Accumulating evidence has indicated that the dysregulation of long noncoding RNAs (lncRNAs) is closely related to the progression and metastasis of multiple tumors including PC [5]. lncRNAs are defined as noncoding RNAs of more than 200 nucleotides in length, which lack the ability to directly encode proteins [6]. Researchers have demonstrated that lncRNAs are involved in multiple biological processes, such as cell proliferation, migration, immune regulation, transcriptional modification, and drug resistance [7]. Increasing evidence has revealed that lncRNAs act as vital regulators in the carcinogenesis and progression of pancreatic cancer, and that they regulate gene expression by various mechanisms, one of which is acting as sponges of microRNAs (miRNAs) [8, 9]. For example, previous studies suggested that the lncRNA LUCAT1 acts as a molecular sponge of miR-539, which inhibits cell proliferation and cell cycle progression in PC [10]. In addition, the lncRNA SBF2-AS1 was shown to be involved in gemcitabine resistance in PC and the underlying mechanism was that SBF2-AS1 acted as a competing endogenous RNA (ceRNA) to sponge miR-142-3p to suppress the expression of miR-142-3p and counteract the inhibition of TWF1, which could modulate drug sensitivity [11].

miRNAs are small noncoding RNAs of about 19-24 nucleotides in length that play a regulatory role in cells by directly binding to the 3′-untranslated region (3′-UTR) of target mRNAs, leading to RNA degradation or post-transcriptional inhibition [12]. A large number of studies have proved that miRNAs play important roles in tumor development, such as in cell proliferation, apoptosis, autophagy, and metastasis [13]. miRNAs can act as both oncogenes and tumor suppressors according to the function of their target mRNA [14]. A previous study proved that miR-1343-3p exhibits low expression in PC, but its function remained unclear.

In the present study, we focused on LINC01559 and aimed to identify its biological function in PC progression and the mechanism involved. We found that LINC01559 was overexpressed in PC cells and tissues. Furthermore, we found that LINC01559 acted as an oncogenic RNA to promote cell proliferation and metastasis, and could suppress the expression of miR-1343-3p by functioning as a sponge of it, leading to the increased expression of the tumor promoter RAF1 in PC. Overall, our study revealed that this LINC01559/miR-1343-3p/RAF1 pathway has potential diagnostic and therapeutic value for PC.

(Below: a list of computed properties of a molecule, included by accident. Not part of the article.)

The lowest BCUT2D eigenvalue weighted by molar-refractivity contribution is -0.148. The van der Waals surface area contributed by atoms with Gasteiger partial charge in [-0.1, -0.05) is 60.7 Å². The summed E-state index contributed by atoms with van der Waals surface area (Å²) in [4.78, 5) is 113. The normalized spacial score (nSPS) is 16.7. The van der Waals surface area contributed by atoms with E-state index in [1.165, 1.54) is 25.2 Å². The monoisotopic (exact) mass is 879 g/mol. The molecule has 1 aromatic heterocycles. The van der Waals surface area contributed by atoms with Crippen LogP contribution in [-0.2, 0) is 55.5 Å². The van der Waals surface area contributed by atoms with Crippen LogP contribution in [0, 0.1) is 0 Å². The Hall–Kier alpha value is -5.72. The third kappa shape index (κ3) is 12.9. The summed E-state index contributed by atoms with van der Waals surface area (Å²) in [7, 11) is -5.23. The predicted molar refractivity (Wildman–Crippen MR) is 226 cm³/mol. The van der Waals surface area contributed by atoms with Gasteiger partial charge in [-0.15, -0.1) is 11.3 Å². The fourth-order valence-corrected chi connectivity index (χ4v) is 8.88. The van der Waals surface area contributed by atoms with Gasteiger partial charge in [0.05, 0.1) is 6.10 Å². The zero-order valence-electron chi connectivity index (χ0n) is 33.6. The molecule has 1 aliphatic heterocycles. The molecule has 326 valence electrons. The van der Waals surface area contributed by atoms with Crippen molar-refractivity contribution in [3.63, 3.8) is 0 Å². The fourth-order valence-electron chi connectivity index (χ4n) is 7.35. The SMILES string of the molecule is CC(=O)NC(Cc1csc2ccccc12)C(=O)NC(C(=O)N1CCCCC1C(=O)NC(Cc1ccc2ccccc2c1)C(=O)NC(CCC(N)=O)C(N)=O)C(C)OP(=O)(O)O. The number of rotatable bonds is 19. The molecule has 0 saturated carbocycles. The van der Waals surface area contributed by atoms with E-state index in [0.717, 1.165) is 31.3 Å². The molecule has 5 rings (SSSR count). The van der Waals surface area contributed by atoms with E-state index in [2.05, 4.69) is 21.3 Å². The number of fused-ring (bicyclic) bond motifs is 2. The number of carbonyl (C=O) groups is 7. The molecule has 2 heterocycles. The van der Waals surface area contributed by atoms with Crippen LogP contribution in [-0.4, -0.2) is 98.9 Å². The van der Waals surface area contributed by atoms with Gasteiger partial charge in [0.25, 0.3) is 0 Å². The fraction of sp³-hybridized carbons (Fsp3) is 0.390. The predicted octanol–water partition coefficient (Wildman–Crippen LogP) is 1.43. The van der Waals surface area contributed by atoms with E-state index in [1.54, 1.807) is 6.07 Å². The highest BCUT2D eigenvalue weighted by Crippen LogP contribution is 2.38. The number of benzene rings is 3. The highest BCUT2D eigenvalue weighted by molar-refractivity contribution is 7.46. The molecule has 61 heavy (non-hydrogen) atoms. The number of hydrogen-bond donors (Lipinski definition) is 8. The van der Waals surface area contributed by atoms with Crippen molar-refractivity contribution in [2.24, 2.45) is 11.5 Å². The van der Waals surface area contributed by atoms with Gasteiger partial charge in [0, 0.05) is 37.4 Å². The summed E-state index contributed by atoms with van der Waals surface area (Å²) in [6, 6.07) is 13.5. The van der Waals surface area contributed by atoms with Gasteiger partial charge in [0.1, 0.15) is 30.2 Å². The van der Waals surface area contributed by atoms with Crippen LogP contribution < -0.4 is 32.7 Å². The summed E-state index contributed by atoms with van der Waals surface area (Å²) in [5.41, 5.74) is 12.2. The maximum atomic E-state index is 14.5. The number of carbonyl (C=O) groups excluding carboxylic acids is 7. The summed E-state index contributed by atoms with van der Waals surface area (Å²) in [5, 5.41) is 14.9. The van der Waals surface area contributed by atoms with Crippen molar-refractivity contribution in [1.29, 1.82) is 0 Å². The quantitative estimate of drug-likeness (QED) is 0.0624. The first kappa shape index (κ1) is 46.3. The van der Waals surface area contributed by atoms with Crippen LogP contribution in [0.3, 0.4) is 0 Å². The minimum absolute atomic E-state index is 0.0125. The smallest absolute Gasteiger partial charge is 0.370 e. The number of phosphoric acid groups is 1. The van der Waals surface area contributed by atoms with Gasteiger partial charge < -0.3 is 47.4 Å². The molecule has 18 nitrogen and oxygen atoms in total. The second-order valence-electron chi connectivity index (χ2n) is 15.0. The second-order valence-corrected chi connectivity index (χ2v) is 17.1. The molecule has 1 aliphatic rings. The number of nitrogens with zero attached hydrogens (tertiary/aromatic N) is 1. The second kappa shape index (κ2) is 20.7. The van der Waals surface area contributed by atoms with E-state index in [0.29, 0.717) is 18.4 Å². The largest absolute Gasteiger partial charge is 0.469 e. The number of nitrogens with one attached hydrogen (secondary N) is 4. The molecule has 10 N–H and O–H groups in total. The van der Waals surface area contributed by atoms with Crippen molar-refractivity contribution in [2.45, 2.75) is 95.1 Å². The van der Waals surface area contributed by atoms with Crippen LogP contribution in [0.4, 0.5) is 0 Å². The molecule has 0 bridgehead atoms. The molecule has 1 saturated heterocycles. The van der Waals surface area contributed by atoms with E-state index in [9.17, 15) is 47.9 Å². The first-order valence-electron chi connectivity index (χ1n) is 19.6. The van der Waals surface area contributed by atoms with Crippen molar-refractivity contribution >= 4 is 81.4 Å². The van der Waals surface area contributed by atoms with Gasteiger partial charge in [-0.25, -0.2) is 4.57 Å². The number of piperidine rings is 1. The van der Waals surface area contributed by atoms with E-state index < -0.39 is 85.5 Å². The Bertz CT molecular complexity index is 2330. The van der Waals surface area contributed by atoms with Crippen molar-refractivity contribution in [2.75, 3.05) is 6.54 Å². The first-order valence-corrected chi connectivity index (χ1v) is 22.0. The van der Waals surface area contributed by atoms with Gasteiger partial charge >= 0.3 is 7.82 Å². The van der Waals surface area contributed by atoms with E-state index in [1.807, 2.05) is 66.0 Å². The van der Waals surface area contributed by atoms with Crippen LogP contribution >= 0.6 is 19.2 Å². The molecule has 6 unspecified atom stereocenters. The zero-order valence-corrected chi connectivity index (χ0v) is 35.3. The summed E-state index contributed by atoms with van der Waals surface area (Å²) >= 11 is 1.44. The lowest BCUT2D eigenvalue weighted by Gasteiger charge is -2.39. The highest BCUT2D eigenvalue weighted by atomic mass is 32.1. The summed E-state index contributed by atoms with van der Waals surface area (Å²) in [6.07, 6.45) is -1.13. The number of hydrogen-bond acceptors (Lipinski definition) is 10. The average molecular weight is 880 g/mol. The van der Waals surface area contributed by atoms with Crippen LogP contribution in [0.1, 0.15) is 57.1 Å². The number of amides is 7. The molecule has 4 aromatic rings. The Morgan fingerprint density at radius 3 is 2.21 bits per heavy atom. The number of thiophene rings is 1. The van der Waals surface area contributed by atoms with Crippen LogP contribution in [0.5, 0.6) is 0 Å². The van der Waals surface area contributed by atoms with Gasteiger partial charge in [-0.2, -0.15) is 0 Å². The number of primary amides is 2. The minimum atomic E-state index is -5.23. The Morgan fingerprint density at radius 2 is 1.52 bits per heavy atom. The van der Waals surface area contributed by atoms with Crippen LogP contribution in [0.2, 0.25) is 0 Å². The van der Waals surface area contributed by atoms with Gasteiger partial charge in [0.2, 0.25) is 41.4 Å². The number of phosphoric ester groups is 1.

Results

lncRNA LINC01559 was significantly overexpressed in PC tissues and cell lines

To investigate whether the lncRNA LINC01559 was associated with PC progression, we determined its expression patterns via RT-qPCR. Fifty-one pairs of cancerous tissues and adjacent healthy tissues were collected for parallel PCR testing; the results revealed that LINC01559 expression in the cancerous tissues was significantly higher than that in the paired adjacent normal tissues (Figure 1A). Furthermore, the TCGA database further indicated that LINC01559 was highly expressed in PC tissues (Figure 1B). To verify the expression of LINC01559 in cell lines, five PC cell lines were used to test the relative LINC01559 expression compared with that in HPDE. The results suggested that LINC01559 was overexpressed in the PC cell lines (Figure 1C). The correlation between clinicopathological characteristics and LINC01559 is shown in Table 1. The results indicated that high expression of LINC01559 was significantly associated with large tumors and lymph node metastasis. Notably, combined with the follow-up information of the patients, Kaplan–Meier analysis was applied to create a survival curve of overall survival. The results illustrated that patients with high LINC01559 expression had poorer prognosis than patients with its low expression (Figure 1D). Meanwhile, the data from the TCGA database had similar results that highly expressed LINC001559 led to poorer prognosis. (Figure 1E). The analyses of RNA extracted from the nucleus and cytoplasm demonstrated that LINC01559 was mainly located in the cytoplasm (Figure 1F).